Presidential race shows evolving gender roles in politics
In the 2016 presidential campaign, a modern take on gender roles is increasingly on display in both parties.With two women running for president, a number of high-powered career spouses in the mix and an increased focus on policies to support two-income families, 2016 is shaping up as a different kind of election, said Anne Marie Slaughter, who four years ago wrote a popular essay in The Atlantic on why she left a job in the State Department to spend more time with her family.
“I think what is changing is, this is the year of the family,” said Slaughter, now president and CEO of New America, a Washington-based nonprofit. And that means more attention on “how you support the family with policies for women and men.”
While more women have been running at a state and local level, this is the first time both parties have a woman running in a serious way. This gives former Michigan Gov. Jennifer Granholm reason to hope decisions about running for office are no longer just being made “based on one’s plumbing.”
Compared with her 2008 run, heavy on national security, Clinton this time has heavily stressed issues that are meant to appeal to women and families: health care, pay equality, education, child care, family leave. She says “these aren’t just women’s issues, they are economic issues that drive growth and affect all Americans.”
This is murky territory for Clinton. She has a long record as an advocate of women’s advancement and speaks often and passionately about her baby granddaughter. But her potential Republican rivals have raised questions not only about her husband’s past infidelities but about how she might have contributed to efforts to discredit some of the women known or alleged to have been involved with him. Donald Trump flatly accused her of enabling Bill Clinton’s philandering.
Among Republicans, Florida Sen. Marco Rubio has proposed increasing the child tax credit and creating a tax credit for employers that provide family leave. Rep. Paul Ryan asserted his need for family time when agreeing to become House speaker.
Christie says voters are meeting a new generation of candidates with “different types of marriages and different types of relationships than people in the generation before. It really is necessitated by the increasing role and prominence of women in the workforce and by necessity, too.”
Dianne Bystrom, director of the Carrie Chapman Catt Center for Women and Politics at Iowa State University, said that in recent years there has been a shift in both how female candidates talk about their personal lives and family-oriented policies.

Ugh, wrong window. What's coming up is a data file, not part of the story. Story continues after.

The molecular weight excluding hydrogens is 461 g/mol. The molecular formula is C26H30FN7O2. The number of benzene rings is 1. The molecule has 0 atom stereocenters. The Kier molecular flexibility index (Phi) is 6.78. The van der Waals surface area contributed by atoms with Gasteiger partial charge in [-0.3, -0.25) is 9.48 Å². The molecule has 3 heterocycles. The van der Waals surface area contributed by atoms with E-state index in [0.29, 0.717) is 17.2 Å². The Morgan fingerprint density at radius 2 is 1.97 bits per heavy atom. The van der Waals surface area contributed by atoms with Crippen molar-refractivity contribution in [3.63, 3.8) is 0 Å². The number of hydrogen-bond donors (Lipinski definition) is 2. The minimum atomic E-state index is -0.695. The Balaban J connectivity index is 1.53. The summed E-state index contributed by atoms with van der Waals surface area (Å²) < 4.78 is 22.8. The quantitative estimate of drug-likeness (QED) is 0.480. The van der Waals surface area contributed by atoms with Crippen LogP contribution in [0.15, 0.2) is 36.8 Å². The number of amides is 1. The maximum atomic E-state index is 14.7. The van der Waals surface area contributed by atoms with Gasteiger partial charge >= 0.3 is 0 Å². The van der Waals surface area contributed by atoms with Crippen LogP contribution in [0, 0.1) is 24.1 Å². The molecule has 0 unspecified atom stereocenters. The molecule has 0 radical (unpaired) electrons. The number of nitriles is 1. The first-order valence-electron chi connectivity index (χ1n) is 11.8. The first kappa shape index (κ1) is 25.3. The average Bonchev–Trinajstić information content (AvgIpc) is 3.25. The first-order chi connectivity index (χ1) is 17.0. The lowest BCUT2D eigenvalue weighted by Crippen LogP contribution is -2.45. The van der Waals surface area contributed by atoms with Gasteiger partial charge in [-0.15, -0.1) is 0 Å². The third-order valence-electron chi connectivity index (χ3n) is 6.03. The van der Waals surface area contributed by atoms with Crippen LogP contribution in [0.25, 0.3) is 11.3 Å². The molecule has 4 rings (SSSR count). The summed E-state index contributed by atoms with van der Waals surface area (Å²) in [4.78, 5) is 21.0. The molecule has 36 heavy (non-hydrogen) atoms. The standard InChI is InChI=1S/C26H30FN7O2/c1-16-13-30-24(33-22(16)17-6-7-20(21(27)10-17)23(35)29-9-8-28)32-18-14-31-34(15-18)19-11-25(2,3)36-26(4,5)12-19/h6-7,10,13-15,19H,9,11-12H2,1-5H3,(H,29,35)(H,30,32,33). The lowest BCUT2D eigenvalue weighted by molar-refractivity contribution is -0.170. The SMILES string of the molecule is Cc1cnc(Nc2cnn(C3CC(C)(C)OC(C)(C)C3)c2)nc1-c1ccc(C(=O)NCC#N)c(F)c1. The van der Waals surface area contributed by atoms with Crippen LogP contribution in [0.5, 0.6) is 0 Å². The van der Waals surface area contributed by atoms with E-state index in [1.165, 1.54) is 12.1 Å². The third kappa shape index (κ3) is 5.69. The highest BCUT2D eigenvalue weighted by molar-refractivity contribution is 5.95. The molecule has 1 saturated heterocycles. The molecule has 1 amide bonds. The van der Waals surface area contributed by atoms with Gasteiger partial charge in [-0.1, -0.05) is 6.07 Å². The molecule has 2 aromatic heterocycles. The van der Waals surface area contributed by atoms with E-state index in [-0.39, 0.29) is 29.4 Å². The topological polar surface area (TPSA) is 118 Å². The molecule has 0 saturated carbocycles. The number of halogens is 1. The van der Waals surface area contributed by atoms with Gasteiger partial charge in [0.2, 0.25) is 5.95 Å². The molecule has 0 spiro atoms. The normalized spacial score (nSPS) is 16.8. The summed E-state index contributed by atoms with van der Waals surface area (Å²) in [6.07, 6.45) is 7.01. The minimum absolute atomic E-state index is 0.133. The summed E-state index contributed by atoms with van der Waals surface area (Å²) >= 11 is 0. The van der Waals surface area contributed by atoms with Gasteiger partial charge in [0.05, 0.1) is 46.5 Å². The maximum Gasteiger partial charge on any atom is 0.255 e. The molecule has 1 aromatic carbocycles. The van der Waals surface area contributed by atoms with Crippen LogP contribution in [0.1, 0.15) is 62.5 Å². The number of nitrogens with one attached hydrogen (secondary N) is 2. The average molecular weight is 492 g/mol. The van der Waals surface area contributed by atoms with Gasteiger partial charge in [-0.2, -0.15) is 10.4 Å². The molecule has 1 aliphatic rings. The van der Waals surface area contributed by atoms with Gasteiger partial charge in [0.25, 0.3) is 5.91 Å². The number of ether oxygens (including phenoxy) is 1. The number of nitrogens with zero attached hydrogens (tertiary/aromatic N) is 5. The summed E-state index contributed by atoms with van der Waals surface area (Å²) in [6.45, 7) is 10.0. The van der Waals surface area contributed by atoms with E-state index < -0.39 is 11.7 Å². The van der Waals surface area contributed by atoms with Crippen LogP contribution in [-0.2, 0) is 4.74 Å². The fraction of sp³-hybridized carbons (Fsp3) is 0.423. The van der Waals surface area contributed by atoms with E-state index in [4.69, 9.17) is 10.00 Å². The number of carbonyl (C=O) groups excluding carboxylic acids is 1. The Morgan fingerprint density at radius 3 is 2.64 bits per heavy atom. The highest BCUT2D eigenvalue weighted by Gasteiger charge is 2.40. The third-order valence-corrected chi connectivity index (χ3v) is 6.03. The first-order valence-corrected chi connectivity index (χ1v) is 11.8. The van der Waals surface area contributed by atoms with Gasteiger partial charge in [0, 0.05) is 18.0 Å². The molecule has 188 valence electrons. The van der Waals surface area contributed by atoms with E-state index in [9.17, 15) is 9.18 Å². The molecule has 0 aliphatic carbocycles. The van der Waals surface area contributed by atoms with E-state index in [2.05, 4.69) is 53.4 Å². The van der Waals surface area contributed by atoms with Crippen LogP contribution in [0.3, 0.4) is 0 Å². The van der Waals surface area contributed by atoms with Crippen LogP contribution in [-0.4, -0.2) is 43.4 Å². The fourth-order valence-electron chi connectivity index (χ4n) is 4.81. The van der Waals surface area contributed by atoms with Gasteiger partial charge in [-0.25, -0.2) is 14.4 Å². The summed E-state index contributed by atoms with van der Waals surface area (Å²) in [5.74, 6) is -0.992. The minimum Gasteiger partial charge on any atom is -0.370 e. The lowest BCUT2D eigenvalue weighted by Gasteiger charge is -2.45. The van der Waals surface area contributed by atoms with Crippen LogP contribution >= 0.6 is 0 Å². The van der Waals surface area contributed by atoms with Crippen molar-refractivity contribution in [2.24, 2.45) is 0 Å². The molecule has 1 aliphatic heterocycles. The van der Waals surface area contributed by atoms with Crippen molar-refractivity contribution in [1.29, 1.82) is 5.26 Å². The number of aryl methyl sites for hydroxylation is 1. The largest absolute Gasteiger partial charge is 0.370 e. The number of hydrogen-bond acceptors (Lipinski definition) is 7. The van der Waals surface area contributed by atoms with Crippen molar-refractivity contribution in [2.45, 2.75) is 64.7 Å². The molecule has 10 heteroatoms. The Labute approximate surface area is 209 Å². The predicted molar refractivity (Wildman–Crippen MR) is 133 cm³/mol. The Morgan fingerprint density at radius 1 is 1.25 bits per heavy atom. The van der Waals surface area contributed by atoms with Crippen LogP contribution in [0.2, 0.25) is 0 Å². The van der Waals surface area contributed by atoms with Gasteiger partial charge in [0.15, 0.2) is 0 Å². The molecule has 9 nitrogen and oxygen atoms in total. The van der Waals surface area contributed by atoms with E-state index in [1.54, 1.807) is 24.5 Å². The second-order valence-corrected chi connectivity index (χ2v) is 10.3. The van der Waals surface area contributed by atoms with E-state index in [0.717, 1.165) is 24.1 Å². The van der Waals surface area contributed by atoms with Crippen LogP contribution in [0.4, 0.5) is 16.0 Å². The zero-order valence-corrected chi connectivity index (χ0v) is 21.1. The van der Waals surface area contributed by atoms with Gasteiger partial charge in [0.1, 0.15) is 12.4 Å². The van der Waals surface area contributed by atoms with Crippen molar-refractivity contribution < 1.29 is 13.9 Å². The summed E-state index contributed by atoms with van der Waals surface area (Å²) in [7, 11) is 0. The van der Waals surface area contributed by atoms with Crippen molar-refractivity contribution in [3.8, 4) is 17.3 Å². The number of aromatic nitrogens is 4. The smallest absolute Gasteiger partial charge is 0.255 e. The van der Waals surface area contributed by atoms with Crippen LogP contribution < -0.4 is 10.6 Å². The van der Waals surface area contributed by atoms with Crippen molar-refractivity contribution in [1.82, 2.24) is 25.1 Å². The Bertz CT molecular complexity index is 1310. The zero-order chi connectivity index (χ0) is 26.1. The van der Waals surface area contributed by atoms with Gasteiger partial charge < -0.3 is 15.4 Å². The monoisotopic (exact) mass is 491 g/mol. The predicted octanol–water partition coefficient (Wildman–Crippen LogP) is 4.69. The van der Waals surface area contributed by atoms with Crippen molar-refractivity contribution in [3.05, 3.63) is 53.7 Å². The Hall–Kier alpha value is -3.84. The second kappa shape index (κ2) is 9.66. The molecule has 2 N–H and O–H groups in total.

The political reasons are clear.
“The Democrats have to mobilize the base and the Republicans have to whittle away at the women’s vote,” said Debbie Walsh, director of the Center for American Women and Politics at Rutgers University.
Support from women, who typically lean toward Democrats, was vital for President Barack Obama, who won re-election in 2012 with 55 percent of female voters, while Republican opponent Mitt Romney won 52 percent of men, according to exit polls analyzed by Walsh’s center. Obama won about the same percentage of women in 2008 as he did in 2012.
The two-career marriages on display in the campaign are in keeping with the rise of women in the workforce. About 58 percent of working-age women were employed in 2012, compared with 38 percent in 1963, federal statistics show. Mothers work at even higher rates — with about 70 percent of women with children under 18 working.
Christie’s wife, Mary Pat Christie, was a former Wall Street executive who out-earned him for most of their marriage. Heidi Cruz, wife of Texas Sen. Ted Cruz, is on leave from her job at Goldman Sachs. Jane Sanders is a key adviser to husband Bernie Sanders. And Fiorina’s husband, Frank, was a corporate executive until he retired early to support her high-powered career.
With a more diverse group campaigning, the role of political spouse may get a reboot.
Ex-President Bill Clinton and Frank Fiorina are campaigning in Iowa as potential “first gentlemen.” Many of the other spouses are out on the trail.
The campaign has also gone beyond the usual (and still ubiquitous) sugar-coating of family life of the candidates, as Fiorina discussed the stepdaughter she lost to drug and alcohol addiction, Jeb Bush opened up about the daughter who’s struggled with drug abuse and Christie acknowledged a complicated marital history.
Still, stereotypes tend to die hard. During a recent Republican debate, Christie seemed caught in a time warp back to the 1950s when talking about Los Angeles families dealing with a terrorist scare.
“Think about the mothers who will take those children tomorrow morning to the bus stop wondering whether their children will arrive back on that bus safe and sound,” he said. “Think about the fathers of Los Angeles, who tomorrow will head off to work and wonder about the safety of their wives and their children.”
And then there’s Trump, who has tossed various sexist insults at certain women — saying at one point that a debate moderator had “blood coming out of her wherever” — yet insists at rallies that he would “cherish women” as president.